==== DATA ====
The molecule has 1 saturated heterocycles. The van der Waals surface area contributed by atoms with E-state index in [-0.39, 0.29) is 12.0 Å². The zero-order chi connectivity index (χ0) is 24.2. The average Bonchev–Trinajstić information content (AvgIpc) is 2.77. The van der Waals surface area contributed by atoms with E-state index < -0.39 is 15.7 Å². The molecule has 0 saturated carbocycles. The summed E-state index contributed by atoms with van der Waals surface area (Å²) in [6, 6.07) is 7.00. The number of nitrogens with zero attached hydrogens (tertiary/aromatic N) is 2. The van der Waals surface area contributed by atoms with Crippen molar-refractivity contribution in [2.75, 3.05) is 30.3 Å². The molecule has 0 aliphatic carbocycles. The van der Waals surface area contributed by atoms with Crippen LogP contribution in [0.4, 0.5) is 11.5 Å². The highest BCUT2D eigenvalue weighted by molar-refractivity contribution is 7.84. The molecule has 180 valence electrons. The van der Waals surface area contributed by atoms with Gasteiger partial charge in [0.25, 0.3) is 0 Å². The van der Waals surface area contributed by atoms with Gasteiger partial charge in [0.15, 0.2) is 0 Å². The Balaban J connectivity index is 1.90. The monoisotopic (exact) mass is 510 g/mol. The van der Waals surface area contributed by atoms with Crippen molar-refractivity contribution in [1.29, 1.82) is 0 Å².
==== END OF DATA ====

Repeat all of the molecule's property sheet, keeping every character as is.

The molecule has 1 saturated heterocycles. The van der Waals surface area contributed by atoms with E-state index in [-0.39, 0.29) is 12.0 Å². The zero-order chi connectivity index (χ0) is 24.2. The average Bonchev–Trinajstić information content (AvgIpc) is 2.77. The van der Waals surface area contributed by atoms with E-state index < -0.39 is 15.7 Å². The molecule has 0 saturated carbocycles. The summed E-state index contributed by atoms with van der Waals surface area (Å²) in [6, 6.07) is 7.00. The number of nitrogens with zero attached hydrogens (tertiary/aromatic N) is 2. The van der Waals surface area contributed by atoms with Crippen molar-refractivity contribution in [2.75, 3.05) is 30.3 Å². The molecule has 0 aliphatic carbocycles. The van der Waals surface area contributed by atoms with Crippen LogP contribution in [0.4, 0.5) is 11.5 Å². The highest BCUT2D eigenvalue weighted by molar-refractivity contribution is 7.84. The molecule has 180 valence electrons. The van der Waals surface area contributed by atoms with Gasteiger partial charge in [0.25, 0.3) is 0 Å². The van der Waals surface area contributed by atoms with Gasteiger partial charge in [0.15, 0.2) is 0 Å². The Balaban J connectivity index is 1.90. The monoisotopic (exact) mass is 510 g/mol. The van der Waals surface area contributed by atoms with Crippen molar-refractivity contribution in [1.29, 1.82) is 0 Å².